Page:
One example could be preventive care. For example, vaccination for water-borne diseases, air-purifiers, air-conditioning systems… Those systems/solutions could be dispatched to households affected by specific environmental conditions [1], [2].
In order to reduce the cost of those solutions, Aetna could possibly partner with large businesses who have high employee health benefit costs and share the burden with them. Everyone would benefit from such partnerships.

[1]: EPA, “Preventing Air Pollution-Related Cardiopulmonary Illnesses”,, Published September 2016
[2]: Kaiser Family Foundation, “Preventive Services Covered by Private Health Plans under the Affordable Care Act”,, Published August 2015

On November 30, 2017, Francois commented on Airbus: Digitization on the fly :

Nothing better for an essay on digital trends than our good old humanoid robots!
A big challenge I see for the cloud-based platform is safety. Most of the data tied to the supply chain of aerospace technologies is highly sensitive. In addition, it seems that its application is not only civil but also for the defense industry (Dassault). Thales, which is part of the JV is a big player in data security [1] and I would have loved seeing what their take is on this supply chain revolution.

In addition, you could have given more details on your suggestion to realign the organization.

To answer your question, I would suggest: focusing on data security and investing on further digital supply chain innovations.
With new competition from emerging markets (as you mentioned), it is critical that the top players maintain their technical and operational advantage. Due to the complexity of the supply chain in the aerospace industry, BoostAerospace and similar initiatives will be critical.

[1]: Thales Security,, Accessed November 2017

Thanks for introducing this interesting topic, Cesario!
I wish you had elaborated a bit more on the mechanics of how blockchain technologies improved supply chain safety or reduced paperwork. Being ignorant in this space, I remain unsure of how it works.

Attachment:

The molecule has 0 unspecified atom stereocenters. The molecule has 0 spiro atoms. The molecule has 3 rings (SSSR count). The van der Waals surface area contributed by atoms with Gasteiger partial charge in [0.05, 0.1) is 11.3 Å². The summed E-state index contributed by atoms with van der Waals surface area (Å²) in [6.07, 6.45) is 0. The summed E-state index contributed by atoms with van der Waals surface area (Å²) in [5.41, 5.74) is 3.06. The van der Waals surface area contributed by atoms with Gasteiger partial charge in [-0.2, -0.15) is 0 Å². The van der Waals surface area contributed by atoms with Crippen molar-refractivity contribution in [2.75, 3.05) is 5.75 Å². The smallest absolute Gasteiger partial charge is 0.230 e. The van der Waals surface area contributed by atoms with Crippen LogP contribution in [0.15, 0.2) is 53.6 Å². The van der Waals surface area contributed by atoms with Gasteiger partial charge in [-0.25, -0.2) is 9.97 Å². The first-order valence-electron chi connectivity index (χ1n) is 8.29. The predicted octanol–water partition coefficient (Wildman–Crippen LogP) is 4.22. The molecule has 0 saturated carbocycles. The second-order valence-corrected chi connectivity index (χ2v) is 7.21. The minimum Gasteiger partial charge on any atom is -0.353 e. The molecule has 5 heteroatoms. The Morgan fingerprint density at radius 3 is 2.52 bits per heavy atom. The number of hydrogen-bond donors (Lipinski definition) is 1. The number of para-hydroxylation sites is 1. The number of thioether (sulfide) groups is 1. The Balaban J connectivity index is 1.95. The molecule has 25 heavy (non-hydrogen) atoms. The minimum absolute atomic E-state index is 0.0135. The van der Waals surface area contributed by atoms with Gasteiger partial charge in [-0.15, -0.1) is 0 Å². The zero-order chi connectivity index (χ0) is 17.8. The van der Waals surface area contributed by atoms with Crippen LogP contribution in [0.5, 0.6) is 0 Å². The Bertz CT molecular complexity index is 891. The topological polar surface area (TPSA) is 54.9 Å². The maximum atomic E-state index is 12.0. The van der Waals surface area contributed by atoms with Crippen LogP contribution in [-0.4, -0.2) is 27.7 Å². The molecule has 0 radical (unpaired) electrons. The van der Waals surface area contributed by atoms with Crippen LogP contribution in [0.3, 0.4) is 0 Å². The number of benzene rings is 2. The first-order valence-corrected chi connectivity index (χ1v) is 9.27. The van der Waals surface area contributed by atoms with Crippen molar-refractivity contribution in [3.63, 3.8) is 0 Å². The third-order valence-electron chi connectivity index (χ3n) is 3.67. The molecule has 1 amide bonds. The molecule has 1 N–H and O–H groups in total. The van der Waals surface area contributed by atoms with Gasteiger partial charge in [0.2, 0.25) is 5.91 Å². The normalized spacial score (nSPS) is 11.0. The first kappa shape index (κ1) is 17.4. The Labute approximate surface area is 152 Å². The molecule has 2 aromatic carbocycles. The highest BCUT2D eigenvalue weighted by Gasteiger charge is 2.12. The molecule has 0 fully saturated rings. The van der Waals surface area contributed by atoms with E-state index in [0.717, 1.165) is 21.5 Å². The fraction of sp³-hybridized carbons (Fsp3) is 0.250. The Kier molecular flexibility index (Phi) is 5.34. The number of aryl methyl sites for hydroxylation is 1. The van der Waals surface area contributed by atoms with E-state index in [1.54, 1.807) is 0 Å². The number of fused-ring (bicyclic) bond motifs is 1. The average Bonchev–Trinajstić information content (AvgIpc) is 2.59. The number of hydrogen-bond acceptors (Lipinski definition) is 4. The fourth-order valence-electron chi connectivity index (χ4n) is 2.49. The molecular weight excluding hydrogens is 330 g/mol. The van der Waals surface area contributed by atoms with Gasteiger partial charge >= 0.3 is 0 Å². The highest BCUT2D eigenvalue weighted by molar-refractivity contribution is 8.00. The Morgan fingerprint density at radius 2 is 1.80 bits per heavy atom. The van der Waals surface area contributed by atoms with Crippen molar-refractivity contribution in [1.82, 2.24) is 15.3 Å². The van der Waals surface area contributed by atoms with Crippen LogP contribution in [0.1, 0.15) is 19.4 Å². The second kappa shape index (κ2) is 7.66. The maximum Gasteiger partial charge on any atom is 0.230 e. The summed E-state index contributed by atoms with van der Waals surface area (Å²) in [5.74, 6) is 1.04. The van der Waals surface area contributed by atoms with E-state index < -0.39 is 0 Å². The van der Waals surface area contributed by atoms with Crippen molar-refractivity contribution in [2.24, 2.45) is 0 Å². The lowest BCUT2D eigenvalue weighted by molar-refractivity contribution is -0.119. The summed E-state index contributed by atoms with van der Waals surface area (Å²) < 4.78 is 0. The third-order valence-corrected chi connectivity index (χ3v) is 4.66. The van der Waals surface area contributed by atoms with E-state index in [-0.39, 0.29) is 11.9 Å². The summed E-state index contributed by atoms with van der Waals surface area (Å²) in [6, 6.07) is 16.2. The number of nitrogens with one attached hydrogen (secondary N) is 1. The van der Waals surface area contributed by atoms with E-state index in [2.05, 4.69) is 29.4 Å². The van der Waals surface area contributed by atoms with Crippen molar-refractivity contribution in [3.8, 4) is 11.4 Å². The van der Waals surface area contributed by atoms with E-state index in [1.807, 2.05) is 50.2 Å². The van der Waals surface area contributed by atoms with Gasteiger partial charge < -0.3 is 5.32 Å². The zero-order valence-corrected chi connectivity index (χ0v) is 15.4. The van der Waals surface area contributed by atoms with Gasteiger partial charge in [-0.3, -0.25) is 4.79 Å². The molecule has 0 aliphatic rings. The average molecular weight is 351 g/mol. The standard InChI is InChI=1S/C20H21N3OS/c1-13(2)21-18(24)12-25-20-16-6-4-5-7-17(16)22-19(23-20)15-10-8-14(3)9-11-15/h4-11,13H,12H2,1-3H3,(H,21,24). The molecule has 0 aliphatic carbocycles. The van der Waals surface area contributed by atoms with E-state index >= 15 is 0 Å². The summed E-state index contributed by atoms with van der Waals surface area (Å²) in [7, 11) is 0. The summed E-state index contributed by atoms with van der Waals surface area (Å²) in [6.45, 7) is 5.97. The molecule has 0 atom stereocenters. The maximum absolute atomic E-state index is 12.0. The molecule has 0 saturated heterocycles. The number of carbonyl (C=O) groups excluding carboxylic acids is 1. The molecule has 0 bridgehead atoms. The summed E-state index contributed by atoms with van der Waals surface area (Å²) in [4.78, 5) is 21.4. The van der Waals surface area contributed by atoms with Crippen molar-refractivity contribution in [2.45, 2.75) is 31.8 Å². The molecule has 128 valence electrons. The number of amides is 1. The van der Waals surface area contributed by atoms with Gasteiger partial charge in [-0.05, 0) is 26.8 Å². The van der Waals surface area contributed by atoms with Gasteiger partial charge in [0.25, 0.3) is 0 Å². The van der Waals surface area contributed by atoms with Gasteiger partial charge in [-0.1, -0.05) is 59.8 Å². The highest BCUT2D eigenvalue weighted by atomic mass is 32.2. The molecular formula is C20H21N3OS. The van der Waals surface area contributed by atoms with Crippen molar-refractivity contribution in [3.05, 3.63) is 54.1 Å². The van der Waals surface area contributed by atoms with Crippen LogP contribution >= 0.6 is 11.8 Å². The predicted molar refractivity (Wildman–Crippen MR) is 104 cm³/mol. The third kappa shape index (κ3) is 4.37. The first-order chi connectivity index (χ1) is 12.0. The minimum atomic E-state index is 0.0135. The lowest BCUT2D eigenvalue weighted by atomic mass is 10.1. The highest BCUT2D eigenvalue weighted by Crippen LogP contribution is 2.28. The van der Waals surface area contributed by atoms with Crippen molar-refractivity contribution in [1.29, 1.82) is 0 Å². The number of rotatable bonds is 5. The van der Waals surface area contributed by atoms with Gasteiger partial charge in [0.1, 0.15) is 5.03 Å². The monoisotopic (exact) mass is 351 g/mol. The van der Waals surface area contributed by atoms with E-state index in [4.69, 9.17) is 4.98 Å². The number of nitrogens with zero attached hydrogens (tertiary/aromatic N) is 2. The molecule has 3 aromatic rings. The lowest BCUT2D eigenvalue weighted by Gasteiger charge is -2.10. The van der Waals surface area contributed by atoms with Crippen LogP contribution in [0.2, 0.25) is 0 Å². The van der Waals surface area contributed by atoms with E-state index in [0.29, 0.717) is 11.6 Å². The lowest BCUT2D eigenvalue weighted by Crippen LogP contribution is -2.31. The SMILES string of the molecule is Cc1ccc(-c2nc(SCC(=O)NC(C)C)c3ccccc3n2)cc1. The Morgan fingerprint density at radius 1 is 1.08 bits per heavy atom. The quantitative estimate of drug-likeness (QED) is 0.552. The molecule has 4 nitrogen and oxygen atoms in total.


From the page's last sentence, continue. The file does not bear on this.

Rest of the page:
You mention the ICO funding which is very interesting although I would have spun it off since this supply chain essay is not directly related to funding. That said, ICO’s are fascinating and raise many issues as seen in the Chinese ICO ban [1].

The most interesting part of your essay is, in my opinion, the limitation of the blockchains technologies when control is handed to a single entity. You are absolutely right that it is a real risk and that it is against the purpose of blockchains themselves. Even for (relatively) more mature blockchains such as Bitcoin, this problem exists with mining being more and more concentrated in the hands of a few entities [2].

A concern you didn’t mention is the cost of running blockchains. If each transaction needs to be verified by the network, how much energy/money does each transaction cost? Is it sustainable as the complexity of blockchains keep increasing?

To build up on your last question. Does IBM really need to create one system to control all the supply chains of the world? Or is each of them a separate system. Is blockchain actually a system? Or is it the absence of system? Personally, I imagine supply chain management as becoming a composite system of many independent blockchains.

[1] Forbes,, Published September 2017
[2] NY Times,, Published September 2017